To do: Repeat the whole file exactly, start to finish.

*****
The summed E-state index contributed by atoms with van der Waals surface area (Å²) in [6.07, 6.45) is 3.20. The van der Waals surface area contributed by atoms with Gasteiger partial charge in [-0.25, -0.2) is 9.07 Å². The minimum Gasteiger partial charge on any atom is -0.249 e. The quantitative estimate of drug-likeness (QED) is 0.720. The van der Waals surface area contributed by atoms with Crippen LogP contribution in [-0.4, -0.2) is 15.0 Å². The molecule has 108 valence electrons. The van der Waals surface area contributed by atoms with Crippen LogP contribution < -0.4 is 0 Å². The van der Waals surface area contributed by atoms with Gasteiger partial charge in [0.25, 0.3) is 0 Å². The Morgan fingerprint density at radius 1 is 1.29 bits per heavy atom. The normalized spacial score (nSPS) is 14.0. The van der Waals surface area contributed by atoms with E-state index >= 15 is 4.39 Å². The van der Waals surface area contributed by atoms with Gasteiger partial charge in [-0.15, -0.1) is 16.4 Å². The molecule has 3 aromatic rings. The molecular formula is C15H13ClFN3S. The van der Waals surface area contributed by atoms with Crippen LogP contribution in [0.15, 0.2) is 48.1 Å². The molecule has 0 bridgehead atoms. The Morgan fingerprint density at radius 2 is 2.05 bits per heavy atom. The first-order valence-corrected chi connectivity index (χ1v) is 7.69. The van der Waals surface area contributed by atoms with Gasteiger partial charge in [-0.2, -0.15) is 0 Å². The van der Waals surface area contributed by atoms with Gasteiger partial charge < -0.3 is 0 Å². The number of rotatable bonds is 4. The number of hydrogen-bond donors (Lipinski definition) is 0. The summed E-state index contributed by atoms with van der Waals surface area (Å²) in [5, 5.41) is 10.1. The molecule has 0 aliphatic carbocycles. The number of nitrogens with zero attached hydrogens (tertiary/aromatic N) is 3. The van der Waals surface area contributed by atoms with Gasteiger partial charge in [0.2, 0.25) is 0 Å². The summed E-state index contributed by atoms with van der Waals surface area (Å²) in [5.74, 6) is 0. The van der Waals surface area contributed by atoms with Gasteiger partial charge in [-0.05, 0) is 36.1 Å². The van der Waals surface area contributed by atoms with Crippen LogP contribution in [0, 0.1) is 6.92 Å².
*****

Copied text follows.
The summed E-state index contributed by atoms with van der Waals surface area (Å²) in [6.07, 6.45) is 3.20. The van der Waals surface area contributed by atoms with Gasteiger partial charge in [-0.25, -0.2) is 9.07 Å². The minimum Gasteiger partial charge on any atom is -0.249 e. The quantitative estimate of drug-likeness (QED) is 0.720. The van der Waals surface area contributed by atoms with Crippen LogP contribution in [-0.4, -0.2) is 15.0 Å². The molecule has 108 valence electrons. The van der Waals surface area contributed by atoms with Crippen LogP contribution < -0.4 is 0 Å². The van der Waals surface area contributed by atoms with Gasteiger partial charge in [0.25, 0.3) is 0 Å². The Morgan fingerprint density at radius 1 is 1.29 bits per heavy atom. The normalized spacial score (nSPS) is 14.0. The van der Waals surface area contributed by atoms with E-state index >= 15 is 4.39 Å². The van der Waals surface area contributed by atoms with Gasteiger partial charge in [-0.15, -0.1) is 16.4 Å². The molecule has 3 aromatic rings. The molecular formula is C15H13ClFN3S. The van der Waals surface area contributed by atoms with Crippen LogP contribution in [0.15, 0.2) is 48.1 Å². The molecule has 0 bridgehead atoms. The Morgan fingerprint density at radius 2 is 2.05 bits per heavy atom. The first-order valence-corrected chi connectivity index (χ1v) is 7.69. The van der Waals surface area contributed by atoms with Gasteiger partial charge in [-0.2, -0.15) is 0 Å². The van der Waals surface area contributed by atoms with Gasteiger partial charge < -0.3 is 0 Å². The number of rotatable bonds is 4. The number of hydrogen-bond donors (Lipinski definition) is 0. The summed E-state index contributed by atoms with van der Waals surface area (Å²) in [5, 5.41) is 10.1. The molecule has 0 aliphatic carbocycles. The number of nitrogens with zero attached hydrogens (tertiary/aromatic N) is 3. The van der Waals surface area contributed by atoms with Gasteiger partial charge in [0.2, 0.25) is 0 Å². The summed E-state index contributed by atoms with van der Waals surface area (Å²) in [5.74, 6) is 0. The van der Waals surface area contributed by atoms with Gasteiger partial charge in [-0.05, 0) is 36.1 Å². The van der Waals surface area contributed by atoms with Crippen LogP contribution in [0, 0.1) is 6.92 Å².